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Brain Pathol. 2013 Mar;23(2):200-5. doi: 10.1111/bpa.12021.

Rhabdoid tumors: an initial clue to the role of chromatin remodeling in cancer.

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Department of Pediatric Oncology, Dana-Farber Cancer Institute, Boston, MA 02215, USA.


The discovery of biallelic, inactivating SMARCB1 mutations in rhabdoid tumors (RTs) over a decade ago represented the first recognized link between chromatin remodeling and tumor suppression. SMARCB1 is a core subunit of the SWI/SNF chromatin remodeling complex, and the recent emergence of frequent mutations in genes that encode subunits of this complex across a wide variety of cancers suggests that perturbation of this chromatin remodeling complex constitutes a key driver of cancer formation. Despite the highly aggressive nature of RTs, they are genetically simple cancers that appear to lack chromosomal instability and contain very few mutations. Indeed, the mutation rate in RTs is among the lowest of all cancers sequenced, with loss of SMARCB1 as essentially the sole recurrent event. Given the genetic simplicity of this disease, understanding the chromatin dysregulation caused by SMARCB1 loss may provide more general insight into how epigenetic alterations can contribute to oncogenic transformation and may reveal opportunities for targeted therapy not only of RT but also the variety of other SWI/SNF mutant cancers.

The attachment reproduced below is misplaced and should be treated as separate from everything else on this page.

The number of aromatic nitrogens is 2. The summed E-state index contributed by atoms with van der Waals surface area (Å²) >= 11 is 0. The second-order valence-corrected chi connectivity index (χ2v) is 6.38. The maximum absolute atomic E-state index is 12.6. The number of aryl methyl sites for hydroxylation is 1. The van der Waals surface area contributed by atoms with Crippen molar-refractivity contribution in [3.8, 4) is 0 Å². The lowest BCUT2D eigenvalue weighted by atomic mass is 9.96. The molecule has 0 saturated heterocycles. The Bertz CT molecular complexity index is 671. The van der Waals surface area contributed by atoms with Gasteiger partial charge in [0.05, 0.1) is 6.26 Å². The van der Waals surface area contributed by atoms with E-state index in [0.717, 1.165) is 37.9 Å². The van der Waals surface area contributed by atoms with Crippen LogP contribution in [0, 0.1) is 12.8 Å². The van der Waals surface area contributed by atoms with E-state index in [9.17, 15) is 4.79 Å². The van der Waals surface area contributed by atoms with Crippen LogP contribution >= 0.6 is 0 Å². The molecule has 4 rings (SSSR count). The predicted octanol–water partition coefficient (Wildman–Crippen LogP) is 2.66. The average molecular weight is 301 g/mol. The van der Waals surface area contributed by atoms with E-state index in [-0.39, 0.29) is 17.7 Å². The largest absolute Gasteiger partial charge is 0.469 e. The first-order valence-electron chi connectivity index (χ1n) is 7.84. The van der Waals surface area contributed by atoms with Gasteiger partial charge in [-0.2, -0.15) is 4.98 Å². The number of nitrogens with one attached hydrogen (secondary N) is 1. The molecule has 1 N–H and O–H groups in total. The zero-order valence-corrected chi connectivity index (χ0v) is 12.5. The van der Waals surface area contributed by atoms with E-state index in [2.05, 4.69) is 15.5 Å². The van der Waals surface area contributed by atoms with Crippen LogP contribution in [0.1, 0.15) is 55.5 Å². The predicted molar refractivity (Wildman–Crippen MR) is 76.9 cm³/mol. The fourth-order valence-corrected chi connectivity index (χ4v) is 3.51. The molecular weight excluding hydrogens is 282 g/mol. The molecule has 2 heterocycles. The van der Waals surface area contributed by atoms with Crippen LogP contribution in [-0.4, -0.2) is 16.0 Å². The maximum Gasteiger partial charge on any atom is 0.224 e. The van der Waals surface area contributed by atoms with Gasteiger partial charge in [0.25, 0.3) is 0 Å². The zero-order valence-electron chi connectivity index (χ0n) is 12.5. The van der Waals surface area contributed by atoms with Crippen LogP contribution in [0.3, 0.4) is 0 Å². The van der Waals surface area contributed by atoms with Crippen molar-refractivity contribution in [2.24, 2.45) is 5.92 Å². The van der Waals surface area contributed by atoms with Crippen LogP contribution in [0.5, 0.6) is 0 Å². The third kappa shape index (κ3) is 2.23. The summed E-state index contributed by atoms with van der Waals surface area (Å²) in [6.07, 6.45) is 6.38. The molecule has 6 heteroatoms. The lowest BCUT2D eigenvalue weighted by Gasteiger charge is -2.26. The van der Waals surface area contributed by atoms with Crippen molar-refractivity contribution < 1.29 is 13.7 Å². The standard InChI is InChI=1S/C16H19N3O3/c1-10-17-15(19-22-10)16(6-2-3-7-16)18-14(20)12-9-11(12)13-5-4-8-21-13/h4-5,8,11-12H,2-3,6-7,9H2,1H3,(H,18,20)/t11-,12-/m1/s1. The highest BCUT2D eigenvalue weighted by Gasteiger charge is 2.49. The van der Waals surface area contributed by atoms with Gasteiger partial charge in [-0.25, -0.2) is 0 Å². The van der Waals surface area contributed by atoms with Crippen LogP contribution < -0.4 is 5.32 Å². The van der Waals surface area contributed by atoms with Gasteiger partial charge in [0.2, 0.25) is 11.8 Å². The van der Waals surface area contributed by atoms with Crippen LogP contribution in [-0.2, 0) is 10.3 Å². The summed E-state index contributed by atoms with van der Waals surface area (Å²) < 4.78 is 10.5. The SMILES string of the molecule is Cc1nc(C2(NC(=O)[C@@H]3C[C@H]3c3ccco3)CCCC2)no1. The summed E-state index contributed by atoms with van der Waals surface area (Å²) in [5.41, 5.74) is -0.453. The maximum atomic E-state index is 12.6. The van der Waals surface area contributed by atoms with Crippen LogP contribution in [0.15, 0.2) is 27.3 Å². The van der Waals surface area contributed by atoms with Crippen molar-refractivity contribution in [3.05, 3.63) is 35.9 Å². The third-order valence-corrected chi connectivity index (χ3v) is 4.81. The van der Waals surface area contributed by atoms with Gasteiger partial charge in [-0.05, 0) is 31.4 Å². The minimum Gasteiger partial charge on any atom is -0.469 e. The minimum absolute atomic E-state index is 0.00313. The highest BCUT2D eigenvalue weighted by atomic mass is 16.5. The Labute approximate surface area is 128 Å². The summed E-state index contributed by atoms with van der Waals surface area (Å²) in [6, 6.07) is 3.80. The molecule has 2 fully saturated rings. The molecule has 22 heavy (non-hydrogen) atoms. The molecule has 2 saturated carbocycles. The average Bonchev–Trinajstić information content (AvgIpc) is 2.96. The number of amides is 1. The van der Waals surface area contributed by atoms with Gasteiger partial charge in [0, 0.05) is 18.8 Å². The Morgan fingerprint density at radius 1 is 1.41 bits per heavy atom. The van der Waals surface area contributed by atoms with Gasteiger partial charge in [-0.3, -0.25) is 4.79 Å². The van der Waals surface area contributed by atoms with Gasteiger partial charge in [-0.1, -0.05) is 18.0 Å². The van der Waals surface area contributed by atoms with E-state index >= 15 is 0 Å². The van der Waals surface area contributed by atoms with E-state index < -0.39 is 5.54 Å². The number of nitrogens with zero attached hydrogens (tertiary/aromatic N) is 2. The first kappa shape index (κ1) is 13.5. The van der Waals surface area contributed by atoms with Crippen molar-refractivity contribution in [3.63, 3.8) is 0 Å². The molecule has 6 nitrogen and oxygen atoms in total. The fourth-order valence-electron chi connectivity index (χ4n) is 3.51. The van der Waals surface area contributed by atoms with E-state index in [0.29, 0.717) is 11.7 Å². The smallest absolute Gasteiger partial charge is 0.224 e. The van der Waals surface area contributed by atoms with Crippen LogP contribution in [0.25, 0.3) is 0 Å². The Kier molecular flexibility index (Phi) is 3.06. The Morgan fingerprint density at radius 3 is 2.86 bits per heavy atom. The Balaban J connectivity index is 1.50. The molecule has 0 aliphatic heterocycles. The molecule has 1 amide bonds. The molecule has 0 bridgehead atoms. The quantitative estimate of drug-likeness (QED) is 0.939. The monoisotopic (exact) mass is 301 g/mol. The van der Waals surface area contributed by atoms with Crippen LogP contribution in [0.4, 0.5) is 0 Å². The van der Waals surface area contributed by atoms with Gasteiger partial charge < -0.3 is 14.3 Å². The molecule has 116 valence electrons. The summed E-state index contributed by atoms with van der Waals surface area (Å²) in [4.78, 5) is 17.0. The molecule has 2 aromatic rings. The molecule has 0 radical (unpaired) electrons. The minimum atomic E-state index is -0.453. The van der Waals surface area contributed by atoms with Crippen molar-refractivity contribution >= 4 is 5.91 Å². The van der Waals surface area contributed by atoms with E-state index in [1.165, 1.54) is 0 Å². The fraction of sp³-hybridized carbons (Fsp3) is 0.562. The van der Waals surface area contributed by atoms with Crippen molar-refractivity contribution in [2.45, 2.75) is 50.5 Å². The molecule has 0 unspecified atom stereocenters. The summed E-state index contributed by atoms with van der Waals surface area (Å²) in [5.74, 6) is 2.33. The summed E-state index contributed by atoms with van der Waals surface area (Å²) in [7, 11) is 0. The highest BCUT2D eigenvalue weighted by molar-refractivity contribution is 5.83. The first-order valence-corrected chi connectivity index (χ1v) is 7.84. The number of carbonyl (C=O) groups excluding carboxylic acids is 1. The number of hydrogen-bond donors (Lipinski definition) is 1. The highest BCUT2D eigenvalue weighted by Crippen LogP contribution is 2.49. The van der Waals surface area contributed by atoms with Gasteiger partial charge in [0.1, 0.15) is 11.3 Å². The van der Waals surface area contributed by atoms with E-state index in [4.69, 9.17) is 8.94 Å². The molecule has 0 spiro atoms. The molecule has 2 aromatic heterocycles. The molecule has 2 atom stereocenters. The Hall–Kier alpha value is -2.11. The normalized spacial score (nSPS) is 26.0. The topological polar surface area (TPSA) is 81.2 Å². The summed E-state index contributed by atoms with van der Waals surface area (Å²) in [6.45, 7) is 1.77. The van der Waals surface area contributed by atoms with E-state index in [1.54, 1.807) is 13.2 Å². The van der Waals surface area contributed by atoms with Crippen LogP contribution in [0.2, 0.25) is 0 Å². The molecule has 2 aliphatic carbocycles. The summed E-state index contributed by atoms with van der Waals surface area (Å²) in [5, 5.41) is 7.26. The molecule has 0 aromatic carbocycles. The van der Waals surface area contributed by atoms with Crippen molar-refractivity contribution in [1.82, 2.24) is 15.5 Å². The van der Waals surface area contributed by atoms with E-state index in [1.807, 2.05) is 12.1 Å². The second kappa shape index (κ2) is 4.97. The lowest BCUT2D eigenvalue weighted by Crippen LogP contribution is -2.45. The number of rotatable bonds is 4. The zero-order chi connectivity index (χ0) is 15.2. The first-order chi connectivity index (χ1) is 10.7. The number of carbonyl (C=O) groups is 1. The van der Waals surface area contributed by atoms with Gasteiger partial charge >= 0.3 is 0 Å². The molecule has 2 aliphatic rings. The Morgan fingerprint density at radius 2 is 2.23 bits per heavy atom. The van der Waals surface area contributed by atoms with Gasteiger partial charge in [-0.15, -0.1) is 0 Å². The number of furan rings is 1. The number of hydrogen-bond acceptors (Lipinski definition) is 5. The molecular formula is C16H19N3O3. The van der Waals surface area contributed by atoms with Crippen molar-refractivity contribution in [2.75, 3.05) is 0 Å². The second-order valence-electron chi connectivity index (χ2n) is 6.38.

[Indexed for MEDLINE]

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